There’s nothing worse than fearing your home has a termite infestation . . . except for maybe finding out that you’re right. These creepy crawlies work in colonies, banding together to destroy 2-3 pounds of your home in a week. That’s a lot of property damage, especially because termites cause internal structural damage, helping them go undetected for months or years. What’s a homeowner to do?
Recognizing a Termite Infestation
- Dead or living termites. Termite infestations are typically found in the spring, when swarmers emerge to reproduce and form their own colonies. These swarmers won’t damage your home–they’re unable to eat wood and typically die quickly–but they do indicate a subterranean termite infestation in your home. Because they’re attracted to light and moisture, winged termites are typically found near windows, vents, doors, sinks, and bathtubs.
- Mud tubes. Termites create mud tubes for shelter. Flat and roughly the size of a drinking straw, mud tubes are often found along cracks, by baseboards, behind siding, beneath flooring, beside pipes and chimneys, or near plumbing or other fixtures. But that doesn’t mean they can’t also crop up on exposed surfaces.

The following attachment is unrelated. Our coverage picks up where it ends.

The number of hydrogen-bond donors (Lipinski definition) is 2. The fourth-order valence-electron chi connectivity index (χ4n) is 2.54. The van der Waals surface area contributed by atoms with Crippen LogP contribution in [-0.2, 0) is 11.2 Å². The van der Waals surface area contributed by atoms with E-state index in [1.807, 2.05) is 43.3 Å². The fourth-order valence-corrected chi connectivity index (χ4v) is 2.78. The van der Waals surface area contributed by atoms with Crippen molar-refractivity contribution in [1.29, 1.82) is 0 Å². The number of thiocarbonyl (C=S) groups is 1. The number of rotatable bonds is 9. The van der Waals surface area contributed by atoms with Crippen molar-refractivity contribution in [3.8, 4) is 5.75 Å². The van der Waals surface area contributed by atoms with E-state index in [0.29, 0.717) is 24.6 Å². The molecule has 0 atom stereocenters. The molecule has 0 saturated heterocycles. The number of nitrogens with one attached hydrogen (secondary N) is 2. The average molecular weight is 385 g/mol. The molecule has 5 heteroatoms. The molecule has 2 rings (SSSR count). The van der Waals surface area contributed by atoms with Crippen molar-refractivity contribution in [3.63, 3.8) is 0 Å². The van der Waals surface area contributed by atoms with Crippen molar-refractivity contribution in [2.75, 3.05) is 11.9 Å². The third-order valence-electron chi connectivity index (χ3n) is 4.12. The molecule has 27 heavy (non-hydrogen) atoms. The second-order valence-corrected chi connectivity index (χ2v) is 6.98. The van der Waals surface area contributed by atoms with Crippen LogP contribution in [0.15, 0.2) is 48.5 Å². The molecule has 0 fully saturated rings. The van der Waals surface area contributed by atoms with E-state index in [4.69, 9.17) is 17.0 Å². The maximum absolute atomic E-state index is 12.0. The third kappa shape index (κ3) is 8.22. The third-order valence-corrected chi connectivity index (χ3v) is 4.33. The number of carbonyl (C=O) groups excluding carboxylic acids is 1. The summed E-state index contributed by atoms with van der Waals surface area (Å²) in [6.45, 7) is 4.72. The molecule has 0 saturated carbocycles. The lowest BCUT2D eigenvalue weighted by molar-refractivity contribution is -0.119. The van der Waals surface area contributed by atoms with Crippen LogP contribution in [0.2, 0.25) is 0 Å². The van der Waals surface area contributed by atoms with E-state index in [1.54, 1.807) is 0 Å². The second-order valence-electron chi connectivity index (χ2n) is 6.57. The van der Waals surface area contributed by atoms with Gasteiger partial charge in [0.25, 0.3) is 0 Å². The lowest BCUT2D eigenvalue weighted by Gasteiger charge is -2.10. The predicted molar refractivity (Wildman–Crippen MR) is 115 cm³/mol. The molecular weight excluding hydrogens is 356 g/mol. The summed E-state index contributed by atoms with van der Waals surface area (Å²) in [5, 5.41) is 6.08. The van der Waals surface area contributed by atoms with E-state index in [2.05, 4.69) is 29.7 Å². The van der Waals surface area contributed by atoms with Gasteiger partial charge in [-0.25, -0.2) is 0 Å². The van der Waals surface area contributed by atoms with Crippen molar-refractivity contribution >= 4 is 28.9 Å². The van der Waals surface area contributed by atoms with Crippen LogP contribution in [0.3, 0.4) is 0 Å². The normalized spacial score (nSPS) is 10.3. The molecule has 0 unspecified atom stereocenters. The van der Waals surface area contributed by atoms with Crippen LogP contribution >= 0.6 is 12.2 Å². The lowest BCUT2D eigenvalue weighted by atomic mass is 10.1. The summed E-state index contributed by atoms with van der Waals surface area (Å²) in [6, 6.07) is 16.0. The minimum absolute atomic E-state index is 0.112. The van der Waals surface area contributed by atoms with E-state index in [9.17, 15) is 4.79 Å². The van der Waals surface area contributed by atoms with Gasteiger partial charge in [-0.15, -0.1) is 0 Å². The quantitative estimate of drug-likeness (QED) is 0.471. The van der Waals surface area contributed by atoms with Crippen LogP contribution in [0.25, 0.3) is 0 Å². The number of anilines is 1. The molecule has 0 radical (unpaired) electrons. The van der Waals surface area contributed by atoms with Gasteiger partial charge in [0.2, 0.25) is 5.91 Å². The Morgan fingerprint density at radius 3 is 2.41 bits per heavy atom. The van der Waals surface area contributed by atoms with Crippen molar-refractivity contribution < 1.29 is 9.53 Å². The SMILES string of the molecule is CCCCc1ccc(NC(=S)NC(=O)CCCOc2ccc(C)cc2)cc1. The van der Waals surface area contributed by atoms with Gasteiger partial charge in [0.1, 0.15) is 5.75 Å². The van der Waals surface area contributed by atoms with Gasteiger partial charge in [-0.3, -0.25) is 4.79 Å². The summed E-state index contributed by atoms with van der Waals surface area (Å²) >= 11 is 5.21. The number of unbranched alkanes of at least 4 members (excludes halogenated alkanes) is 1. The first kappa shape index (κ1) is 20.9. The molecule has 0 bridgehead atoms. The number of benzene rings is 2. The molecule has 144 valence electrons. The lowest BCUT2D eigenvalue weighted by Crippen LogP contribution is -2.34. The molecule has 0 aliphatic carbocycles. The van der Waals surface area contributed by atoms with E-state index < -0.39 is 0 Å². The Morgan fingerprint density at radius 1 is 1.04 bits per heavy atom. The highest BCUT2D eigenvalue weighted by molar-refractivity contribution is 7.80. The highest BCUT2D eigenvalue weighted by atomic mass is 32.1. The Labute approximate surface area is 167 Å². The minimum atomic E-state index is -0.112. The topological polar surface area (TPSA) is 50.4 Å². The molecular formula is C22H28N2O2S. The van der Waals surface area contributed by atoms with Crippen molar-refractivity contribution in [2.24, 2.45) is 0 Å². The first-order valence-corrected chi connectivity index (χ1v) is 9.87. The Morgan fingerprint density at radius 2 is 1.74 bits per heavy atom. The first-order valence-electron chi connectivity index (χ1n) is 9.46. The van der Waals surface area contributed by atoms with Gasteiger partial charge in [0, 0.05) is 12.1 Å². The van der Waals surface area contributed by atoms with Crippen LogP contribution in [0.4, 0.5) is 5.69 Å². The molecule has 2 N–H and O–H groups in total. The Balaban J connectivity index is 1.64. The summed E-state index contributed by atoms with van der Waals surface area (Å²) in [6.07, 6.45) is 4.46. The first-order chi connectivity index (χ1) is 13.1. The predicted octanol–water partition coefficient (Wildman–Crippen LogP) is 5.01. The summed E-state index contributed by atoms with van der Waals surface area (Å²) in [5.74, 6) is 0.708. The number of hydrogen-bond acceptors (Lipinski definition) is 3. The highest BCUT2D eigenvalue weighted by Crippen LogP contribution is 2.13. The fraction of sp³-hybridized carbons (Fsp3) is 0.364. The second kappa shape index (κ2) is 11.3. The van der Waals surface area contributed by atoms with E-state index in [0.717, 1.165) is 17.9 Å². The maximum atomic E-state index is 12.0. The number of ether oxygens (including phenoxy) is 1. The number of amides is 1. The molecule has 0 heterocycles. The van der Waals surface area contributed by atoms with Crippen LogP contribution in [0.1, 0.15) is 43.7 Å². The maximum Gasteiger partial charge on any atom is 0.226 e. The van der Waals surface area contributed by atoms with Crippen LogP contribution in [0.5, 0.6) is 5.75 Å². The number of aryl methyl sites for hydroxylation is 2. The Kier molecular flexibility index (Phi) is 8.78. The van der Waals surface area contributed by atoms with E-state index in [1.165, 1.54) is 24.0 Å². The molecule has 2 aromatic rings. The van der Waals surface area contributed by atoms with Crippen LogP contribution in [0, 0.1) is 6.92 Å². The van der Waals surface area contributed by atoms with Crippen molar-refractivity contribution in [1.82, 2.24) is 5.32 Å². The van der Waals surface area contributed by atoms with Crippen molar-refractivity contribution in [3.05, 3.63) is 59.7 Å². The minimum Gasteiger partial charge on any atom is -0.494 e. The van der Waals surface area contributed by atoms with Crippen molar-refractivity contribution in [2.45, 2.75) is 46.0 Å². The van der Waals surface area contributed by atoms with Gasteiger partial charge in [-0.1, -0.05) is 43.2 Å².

- Hollow wood. Many termite infestations are discovered when a homeowner accidentally punctures a feeding canal in the wood. These canals are hollowed out with the grain, and unlike wood damage from other insects, have soil or dried mud lining the tunnels. Termite damage is often invisible from outside the walls, but rippled wood may indicate internal damage. Homeowners can test for termite damage by tapping along floors, baseboards, and windowsills with the handle of a screwdriver. The sound of hollow wood indicates a potential termite infestation and, if the damage is really bad, the screwdriver may puncture the wood, exposing the feeding canals.
The best way to protect your property from termites is to schedule biannual inspections with a trained specialist. Call Progressive Pest Control and ask about installing a termite barrier to protect your home.